In a few days we’ll be getting the full effect of “winter wonderland” with temperatures ranging from 26°-35°F. In case you’re wondering when or how you should protect your plants from a freeze, keep reading for more Florida friendly tips.
Volusia County reports indicate a significant freeze impacting our area beginning Friday and hopefully wrapping up by Tuesday. Wind chills are expected to be 5° lower than the projected temperatures. Cold temperatures damage the xylem, phloem, and cambium by restricting the movement of water and nutrients through the cells. Cold weather can ultimately kill plants by damaging the way they transport nutrients and water.
So what do you for your plant friends?
Retain Heat: add mulching material around your plants to retain heat. If you have plants in containers, group the containers together and cover with a fabric covering. AVOID PLASTIC as it can damage the plant if it touches the foliage. Apply covers that touch the ground and can be secure with bricks, pavers, tent weights, etc. The goal is to keep as much heat stored around the plant as possible so make sure you reduce the opportunity for air to creep in or blow away the covering all together.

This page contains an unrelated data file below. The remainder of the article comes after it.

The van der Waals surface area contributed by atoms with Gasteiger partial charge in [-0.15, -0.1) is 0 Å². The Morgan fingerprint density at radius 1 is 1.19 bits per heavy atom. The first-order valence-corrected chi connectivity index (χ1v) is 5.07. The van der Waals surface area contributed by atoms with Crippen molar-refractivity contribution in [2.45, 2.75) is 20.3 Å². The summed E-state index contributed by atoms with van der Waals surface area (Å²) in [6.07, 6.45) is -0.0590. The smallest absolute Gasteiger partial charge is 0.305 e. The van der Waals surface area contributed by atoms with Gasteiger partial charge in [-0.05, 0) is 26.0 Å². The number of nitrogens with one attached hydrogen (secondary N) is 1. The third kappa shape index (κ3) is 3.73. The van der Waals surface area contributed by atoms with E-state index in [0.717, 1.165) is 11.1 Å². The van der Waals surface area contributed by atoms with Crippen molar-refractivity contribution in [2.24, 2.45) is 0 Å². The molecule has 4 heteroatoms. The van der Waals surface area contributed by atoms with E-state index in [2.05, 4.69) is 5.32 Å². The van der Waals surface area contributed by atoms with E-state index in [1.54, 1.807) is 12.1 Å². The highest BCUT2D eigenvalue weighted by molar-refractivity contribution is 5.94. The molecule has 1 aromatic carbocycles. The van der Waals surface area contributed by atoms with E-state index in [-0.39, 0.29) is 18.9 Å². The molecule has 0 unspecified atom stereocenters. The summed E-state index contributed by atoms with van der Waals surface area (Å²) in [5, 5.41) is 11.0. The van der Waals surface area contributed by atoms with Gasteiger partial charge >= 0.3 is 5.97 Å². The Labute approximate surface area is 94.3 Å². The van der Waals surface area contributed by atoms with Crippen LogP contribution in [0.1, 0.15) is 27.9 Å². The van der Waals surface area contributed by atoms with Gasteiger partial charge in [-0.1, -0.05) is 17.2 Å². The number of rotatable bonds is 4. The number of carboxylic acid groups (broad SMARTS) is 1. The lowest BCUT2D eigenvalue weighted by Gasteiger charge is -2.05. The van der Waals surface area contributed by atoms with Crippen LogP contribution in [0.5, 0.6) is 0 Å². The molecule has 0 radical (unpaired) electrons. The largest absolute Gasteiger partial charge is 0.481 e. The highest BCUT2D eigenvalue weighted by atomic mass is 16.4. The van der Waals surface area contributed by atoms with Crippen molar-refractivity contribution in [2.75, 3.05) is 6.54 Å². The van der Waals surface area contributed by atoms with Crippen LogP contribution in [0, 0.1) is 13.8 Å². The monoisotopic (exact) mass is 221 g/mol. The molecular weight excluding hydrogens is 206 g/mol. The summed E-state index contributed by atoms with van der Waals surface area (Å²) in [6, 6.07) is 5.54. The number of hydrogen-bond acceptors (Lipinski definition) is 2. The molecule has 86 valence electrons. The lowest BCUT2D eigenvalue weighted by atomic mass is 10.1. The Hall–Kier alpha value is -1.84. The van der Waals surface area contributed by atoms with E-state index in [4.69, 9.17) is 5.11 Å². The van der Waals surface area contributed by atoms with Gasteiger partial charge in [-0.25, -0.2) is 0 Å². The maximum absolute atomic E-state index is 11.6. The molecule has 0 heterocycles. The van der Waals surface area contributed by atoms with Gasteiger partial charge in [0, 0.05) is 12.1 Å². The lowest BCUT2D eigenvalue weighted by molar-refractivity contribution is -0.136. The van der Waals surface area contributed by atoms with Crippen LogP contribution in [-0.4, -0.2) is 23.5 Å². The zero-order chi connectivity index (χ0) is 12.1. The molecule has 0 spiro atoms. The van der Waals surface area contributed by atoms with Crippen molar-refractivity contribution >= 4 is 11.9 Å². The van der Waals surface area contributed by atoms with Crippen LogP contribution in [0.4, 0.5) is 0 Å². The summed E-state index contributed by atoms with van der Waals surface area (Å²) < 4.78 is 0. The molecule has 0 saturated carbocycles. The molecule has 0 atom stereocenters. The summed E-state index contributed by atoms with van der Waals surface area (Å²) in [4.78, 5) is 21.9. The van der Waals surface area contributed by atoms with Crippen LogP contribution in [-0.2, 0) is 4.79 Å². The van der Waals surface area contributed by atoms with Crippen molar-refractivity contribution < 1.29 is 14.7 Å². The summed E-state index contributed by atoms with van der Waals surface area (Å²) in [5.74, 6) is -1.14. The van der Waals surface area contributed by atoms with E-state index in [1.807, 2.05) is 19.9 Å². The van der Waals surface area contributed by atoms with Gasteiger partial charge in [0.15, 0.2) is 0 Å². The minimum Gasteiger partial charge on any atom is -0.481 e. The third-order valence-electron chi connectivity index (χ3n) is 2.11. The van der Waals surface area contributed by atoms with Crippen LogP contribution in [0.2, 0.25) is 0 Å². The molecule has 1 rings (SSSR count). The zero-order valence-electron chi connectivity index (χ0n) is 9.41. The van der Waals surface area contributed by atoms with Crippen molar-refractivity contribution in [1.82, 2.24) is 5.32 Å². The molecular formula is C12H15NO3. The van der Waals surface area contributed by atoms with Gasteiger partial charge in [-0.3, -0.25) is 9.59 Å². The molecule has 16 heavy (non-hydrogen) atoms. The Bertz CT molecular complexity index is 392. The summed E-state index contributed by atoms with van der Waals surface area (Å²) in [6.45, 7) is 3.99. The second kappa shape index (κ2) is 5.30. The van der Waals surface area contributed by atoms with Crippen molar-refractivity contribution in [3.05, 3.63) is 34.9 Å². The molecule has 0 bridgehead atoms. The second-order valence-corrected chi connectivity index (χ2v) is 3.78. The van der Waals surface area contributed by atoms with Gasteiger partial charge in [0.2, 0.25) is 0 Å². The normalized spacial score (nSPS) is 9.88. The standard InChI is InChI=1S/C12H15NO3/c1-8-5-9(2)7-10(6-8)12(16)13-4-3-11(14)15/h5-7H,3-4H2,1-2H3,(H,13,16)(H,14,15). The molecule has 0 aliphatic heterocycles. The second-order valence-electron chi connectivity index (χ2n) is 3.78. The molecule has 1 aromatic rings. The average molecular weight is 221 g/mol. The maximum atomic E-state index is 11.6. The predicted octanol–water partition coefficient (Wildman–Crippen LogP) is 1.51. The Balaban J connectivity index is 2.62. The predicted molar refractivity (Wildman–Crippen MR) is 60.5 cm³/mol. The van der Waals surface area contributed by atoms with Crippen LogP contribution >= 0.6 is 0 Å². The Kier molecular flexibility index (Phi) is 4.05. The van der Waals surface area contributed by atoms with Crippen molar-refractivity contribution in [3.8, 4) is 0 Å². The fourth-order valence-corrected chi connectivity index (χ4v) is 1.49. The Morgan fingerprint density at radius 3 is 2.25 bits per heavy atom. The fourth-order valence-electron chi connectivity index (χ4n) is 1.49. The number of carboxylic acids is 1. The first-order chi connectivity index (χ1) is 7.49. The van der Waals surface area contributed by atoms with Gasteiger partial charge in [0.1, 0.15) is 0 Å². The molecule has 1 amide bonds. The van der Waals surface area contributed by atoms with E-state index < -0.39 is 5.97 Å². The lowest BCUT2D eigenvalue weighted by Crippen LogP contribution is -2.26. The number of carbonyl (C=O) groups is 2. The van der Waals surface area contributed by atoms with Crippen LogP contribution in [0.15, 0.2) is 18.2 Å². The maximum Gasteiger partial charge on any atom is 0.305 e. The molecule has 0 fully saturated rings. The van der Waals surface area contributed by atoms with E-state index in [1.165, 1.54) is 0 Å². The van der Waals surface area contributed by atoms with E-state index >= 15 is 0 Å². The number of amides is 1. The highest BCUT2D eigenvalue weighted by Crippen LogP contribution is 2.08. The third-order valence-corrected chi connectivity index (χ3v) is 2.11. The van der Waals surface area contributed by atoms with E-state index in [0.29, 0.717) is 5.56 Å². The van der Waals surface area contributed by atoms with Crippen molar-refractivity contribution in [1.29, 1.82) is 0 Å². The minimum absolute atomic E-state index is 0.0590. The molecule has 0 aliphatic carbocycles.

Water: adding water before and after a freeze will help thaw frozen soils and refresh plants. Moist soils tend to absorb more heat. Avoid overwatering or saturating plants at any time as this will damage the roots.
Post Freeze Maintenance: remove all coverings immediately to allow heat to radiate through the plant. You can water to your plants at this time as well but focus on watering the roots, not the leaves of the plant. You may have a few leaves showing cold injury signs, you can prune them. Best practice is to wait until our last bout of cold weather BEFORE pruning anything “dead” material on your plants. Many plants will recover just fine from a freeze. Pruning plant material that is unsightly too early can lead to plant decline or dieback.
Covered with Love: Plants such as orchids, Ti plants, tropical fruit trees, tomatoes, peppers, zinnias, and pentas are cold sensitive and will need to be covered with plenty of love. Plants that tolerate cold weather better consist of collards, kale, carrots, broccoli and cauliflower, snapdragon, pansy, coreopsis, and many natives.